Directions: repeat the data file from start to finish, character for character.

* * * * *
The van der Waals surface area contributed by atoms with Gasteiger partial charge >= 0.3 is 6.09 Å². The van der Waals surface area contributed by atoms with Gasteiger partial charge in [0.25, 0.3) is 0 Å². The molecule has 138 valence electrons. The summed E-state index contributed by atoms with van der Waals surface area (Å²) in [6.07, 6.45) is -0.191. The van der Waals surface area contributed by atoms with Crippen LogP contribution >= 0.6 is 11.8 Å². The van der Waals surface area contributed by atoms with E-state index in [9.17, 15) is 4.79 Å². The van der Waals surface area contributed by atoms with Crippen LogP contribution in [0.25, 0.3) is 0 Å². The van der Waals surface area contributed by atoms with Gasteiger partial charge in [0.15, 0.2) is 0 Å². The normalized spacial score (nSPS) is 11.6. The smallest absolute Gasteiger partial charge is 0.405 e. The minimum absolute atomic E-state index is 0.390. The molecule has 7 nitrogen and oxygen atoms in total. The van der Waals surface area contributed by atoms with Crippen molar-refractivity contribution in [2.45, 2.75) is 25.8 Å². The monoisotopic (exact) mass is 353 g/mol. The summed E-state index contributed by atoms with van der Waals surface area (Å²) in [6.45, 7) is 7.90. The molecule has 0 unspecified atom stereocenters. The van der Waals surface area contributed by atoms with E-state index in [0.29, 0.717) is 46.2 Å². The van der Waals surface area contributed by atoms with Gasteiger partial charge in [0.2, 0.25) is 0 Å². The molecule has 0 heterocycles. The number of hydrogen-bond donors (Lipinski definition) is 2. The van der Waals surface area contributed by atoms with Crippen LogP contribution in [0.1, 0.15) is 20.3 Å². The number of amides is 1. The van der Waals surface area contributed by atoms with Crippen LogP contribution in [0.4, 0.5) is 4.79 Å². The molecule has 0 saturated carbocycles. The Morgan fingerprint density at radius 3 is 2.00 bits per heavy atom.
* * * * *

The van der Waals surface area contributed by atoms with Gasteiger partial charge >= 0.3 is 6.09 Å². The van der Waals surface area contributed by atoms with Gasteiger partial charge in [0.25, 0.3) is 0 Å². The molecule has 138 valence electrons. The summed E-state index contributed by atoms with van der Waals surface area (Å²) in [6.07, 6.45) is -0.191. The van der Waals surface area contributed by atoms with Crippen LogP contribution >= 0.6 is 11.8 Å². The van der Waals surface area contributed by atoms with E-state index in [9.17, 15) is 4.79 Å². The van der Waals surface area contributed by atoms with Crippen LogP contribution in [0.25, 0.3) is 0 Å². The van der Waals surface area contributed by atoms with Gasteiger partial charge in [0.15, 0.2) is 0 Å². The normalized spacial score (nSPS) is 11.6. The smallest absolute Gasteiger partial charge is 0.405 e. The minimum absolute atomic E-state index is 0.390. The molecule has 7 nitrogen and oxygen atoms in total. The van der Waals surface area contributed by atoms with Crippen molar-refractivity contribution in [2.45, 2.75) is 25.8 Å². The monoisotopic (exact) mass is 353 g/mol. The summed E-state index contributed by atoms with van der Waals surface area (Å²) in [6.45, 7) is 7.90. The molecule has 0 unspecified atom stereocenters. The van der Waals surface area contributed by atoms with E-state index in [0.29, 0.717) is 46.2 Å². The van der Waals surface area contributed by atoms with Gasteiger partial charge in [0.2, 0.25) is 0 Å². The molecule has 0 heterocycles. The number of hydrogen-bond donors (Lipinski definition) is 2. The van der Waals surface area contributed by atoms with Crippen LogP contribution in [0.1, 0.15) is 20.3 Å². The number of amides is 1. The van der Waals surface area contributed by atoms with Crippen LogP contribution in [0.4, 0.5) is 4.79 Å². The molecule has 0 saturated carbocycles. The Morgan fingerprint density at radius 3 is 2.00 bits per heavy atom.